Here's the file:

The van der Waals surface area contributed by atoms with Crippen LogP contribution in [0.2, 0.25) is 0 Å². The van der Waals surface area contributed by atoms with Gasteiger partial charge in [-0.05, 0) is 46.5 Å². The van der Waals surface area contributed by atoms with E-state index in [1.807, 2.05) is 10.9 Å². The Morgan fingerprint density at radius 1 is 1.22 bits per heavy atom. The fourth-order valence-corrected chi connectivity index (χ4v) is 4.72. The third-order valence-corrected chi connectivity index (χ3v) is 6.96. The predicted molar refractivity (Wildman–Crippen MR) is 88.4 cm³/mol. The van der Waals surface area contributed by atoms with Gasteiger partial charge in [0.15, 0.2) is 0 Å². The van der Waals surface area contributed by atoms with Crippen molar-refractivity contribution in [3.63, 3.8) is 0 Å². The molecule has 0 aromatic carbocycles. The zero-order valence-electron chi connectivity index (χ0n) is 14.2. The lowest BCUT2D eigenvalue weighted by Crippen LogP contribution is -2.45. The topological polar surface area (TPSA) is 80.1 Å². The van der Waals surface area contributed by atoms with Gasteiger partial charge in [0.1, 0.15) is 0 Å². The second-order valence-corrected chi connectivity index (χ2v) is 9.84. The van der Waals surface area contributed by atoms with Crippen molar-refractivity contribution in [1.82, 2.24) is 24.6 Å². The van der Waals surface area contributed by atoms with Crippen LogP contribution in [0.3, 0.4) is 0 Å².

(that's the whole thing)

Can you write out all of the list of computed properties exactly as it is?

The van der Waals surface area contributed by atoms with Crippen LogP contribution in [0.2, 0.25) is 0 Å². The van der Waals surface area contributed by atoms with Gasteiger partial charge in [-0.05, 0) is 46.5 Å². The van der Waals surface area contributed by atoms with E-state index in [1.807, 2.05) is 10.9 Å². The Morgan fingerprint density at radius 1 is 1.22 bits per heavy atom. The fourth-order valence-corrected chi connectivity index (χ4v) is 4.72. The third-order valence-corrected chi connectivity index (χ3v) is 6.96. The predicted molar refractivity (Wildman–Crippen MR) is 88.4 cm³/mol. The van der Waals surface area contributed by atoms with Gasteiger partial charge in [0.15, 0.2) is 0 Å². The van der Waals surface area contributed by atoms with Crippen molar-refractivity contribution in [3.63, 3.8) is 0 Å². The molecule has 0 aromatic carbocycles. The zero-order valence-electron chi connectivity index (χ0n) is 14.2. The lowest BCUT2D eigenvalue weighted by Crippen LogP contribution is -2.45. The topological polar surface area (TPSA) is 80.1 Å². The van der Waals surface area contributed by atoms with Gasteiger partial charge in [0.1, 0.15) is 0 Å². The second-order valence-corrected chi connectivity index (χ2v) is 9.84. The van der Waals surface area contributed by atoms with Crippen molar-refractivity contribution in [1.82, 2.24) is 24.6 Å². The van der Waals surface area contributed by atoms with Crippen LogP contribution in [0.3, 0.4) is 0 Å².